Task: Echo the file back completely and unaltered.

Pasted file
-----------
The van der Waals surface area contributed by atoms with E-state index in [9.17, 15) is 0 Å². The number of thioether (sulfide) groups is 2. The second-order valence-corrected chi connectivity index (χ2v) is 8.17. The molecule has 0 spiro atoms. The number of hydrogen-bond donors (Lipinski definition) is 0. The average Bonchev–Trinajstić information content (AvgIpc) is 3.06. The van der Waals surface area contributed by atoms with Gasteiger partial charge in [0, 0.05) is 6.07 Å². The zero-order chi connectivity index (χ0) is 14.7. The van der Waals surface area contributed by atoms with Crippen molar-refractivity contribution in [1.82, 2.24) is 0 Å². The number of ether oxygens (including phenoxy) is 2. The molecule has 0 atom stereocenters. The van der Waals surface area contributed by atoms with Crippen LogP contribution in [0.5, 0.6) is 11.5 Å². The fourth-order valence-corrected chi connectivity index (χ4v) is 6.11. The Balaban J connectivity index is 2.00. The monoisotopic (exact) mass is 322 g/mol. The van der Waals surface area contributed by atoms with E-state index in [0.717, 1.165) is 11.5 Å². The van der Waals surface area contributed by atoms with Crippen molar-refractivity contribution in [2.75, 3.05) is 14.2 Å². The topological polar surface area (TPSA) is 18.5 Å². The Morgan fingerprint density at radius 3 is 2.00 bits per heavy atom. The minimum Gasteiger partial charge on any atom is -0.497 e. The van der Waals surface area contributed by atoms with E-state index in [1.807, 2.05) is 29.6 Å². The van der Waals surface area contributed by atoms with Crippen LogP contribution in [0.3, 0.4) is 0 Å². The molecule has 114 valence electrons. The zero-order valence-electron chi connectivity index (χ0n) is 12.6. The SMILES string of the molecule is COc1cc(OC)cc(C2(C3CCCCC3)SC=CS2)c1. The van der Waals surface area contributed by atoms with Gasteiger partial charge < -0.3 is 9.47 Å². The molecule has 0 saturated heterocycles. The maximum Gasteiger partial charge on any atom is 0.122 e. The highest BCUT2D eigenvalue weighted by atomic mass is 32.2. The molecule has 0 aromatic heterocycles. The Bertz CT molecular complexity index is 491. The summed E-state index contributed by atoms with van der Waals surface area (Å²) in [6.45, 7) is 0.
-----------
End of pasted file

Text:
The van der Waals surface area contributed by atoms with E-state index in [9.17, 15) is 0 Å². The number of thioether (sulfide) groups is 2. The second-order valence-corrected chi connectivity index (χ2v) is 8.17. The molecule has 0 spiro atoms. The number of hydrogen-bond donors (Lipinski definition) is 0. The average Bonchev–Trinajstić information content (AvgIpc) is 3.06. The van der Waals surface area contributed by atoms with Gasteiger partial charge in [0, 0.05) is 6.07 Å². The zero-order chi connectivity index (χ0) is 14.7. The van der Waals surface area contributed by atoms with Crippen molar-refractivity contribution in [1.82, 2.24) is 0 Å². The number of ether oxygens (including phenoxy) is 2. The molecule has 0 atom stereocenters. The van der Waals surface area contributed by atoms with Crippen LogP contribution in [0.5, 0.6) is 11.5 Å². The fourth-order valence-corrected chi connectivity index (χ4v) is 6.11. The Balaban J connectivity index is 2.00. The monoisotopic (exact) mass is 322 g/mol. The van der Waals surface area contributed by atoms with E-state index in [0.717, 1.165) is 11.5 Å². The van der Waals surface area contributed by atoms with Crippen molar-refractivity contribution in [2.75, 3.05) is 14.2 Å². The topological polar surface area (TPSA) is 18.5 Å². The Morgan fingerprint density at radius 3 is 2.00 bits per heavy atom. The minimum Gasteiger partial charge on any atom is -0.497 e. The van der Waals surface area contributed by atoms with E-state index in [1.807, 2.05) is 29.6 Å². The van der Waals surface area contributed by atoms with Crippen LogP contribution in [0.3, 0.4) is 0 Å². The molecule has 114 valence electrons. The zero-order valence-electron chi connectivity index (χ0n) is 12.6. The SMILES string of the molecule is COc1cc(OC)cc(C2(C3CCCCC3)SC=CS2)c1. The van der Waals surface area contributed by atoms with Gasteiger partial charge < -0.3 is 9.47 Å². The molecule has 0 saturated heterocycles. The maximum Gasteiger partial charge on any atom is 0.122 e. The highest BCUT2D eigenvalue weighted by atomic mass is 32.2. The molecule has 0 aromatic heterocycles. The Bertz CT molecular complexity index is 491. The summed E-state index contributed by atoms with van der Waals surface area (Å²) in [6.45, 7) is 0.